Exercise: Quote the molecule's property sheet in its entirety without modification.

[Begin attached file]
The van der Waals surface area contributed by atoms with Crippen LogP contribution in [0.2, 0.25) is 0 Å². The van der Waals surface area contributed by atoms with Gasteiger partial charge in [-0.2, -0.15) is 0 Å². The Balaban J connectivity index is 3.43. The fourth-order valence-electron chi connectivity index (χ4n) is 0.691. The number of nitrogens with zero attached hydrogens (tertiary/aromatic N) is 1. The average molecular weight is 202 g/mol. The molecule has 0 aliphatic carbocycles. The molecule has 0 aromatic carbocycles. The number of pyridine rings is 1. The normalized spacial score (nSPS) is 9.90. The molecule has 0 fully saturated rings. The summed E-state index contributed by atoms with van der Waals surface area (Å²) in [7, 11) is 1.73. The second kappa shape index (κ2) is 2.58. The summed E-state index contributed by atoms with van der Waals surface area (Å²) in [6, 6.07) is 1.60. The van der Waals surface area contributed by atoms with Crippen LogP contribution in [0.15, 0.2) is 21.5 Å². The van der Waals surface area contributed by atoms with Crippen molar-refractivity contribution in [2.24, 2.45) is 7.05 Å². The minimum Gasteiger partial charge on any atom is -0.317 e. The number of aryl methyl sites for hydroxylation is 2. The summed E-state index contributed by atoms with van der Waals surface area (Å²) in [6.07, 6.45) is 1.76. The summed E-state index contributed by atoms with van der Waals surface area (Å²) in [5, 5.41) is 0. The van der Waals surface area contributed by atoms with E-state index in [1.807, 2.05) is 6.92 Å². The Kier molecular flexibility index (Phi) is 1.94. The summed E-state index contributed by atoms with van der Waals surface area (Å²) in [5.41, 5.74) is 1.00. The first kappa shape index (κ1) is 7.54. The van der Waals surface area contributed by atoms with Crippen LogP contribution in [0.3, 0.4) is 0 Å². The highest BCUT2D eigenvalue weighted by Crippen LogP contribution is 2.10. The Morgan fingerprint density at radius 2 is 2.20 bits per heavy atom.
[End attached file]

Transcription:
The van der Waals surface area contributed by atoms with Crippen LogP contribution in [0.2, 0.25) is 0 Å². The van der Waals surface area contributed by atoms with Gasteiger partial charge in [-0.2, -0.15) is 0 Å². The Balaban J connectivity index is 3.43. The fourth-order valence-electron chi connectivity index (χ4n) is 0.691. The number of nitrogens with zero attached hydrogens (tertiary/aromatic N) is 1. The average molecular weight is 202 g/mol. The molecule has 0 aliphatic carbocycles. The molecule has 0 aromatic carbocycles. The number of pyridine rings is 1. The normalized spacial score (nSPS) is 9.90. The molecule has 0 fully saturated rings. The summed E-state index contributed by atoms with van der Waals surface area (Å²) in [7, 11) is 1.73. The second kappa shape index (κ2) is 2.58. The summed E-state index contributed by atoms with van der Waals surface area (Å²) in [6, 6.07) is 1.60. The van der Waals surface area contributed by atoms with Crippen LogP contribution in [0.15, 0.2) is 21.5 Å². The van der Waals surface area contributed by atoms with Crippen molar-refractivity contribution in [2.24, 2.45) is 7.05 Å². The minimum Gasteiger partial charge on any atom is -0.317 e. The number of aryl methyl sites for hydroxylation is 2. The summed E-state index contributed by atoms with van der Waals surface area (Å²) in [6.07, 6.45) is 1.76. The summed E-state index contributed by atoms with van der Waals surface area (Å²) in [5, 5.41) is 0. The van der Waals surface area contributed by atoms with E-state index in [1.807, 2.05) is 6.92 Å². The Kier molecular flexibility index (Phi) is 1.94. The summed E-state index contributed by atoms with van der Waals surface area (Å²) in [5.41, 5.74) is 1.00. The first kappa shape index (κ1) is 7.54. The van der Waals surface area contributed by atoms with Crippen LogP contribution in [0.3, 0.4) is 0 Å². The highest BCUT2D eigenvalue weighted by Crippen LogP contribution is 2.10. The Morgan fingerprint density at radius 2 is 2.20 bits per heavy atom.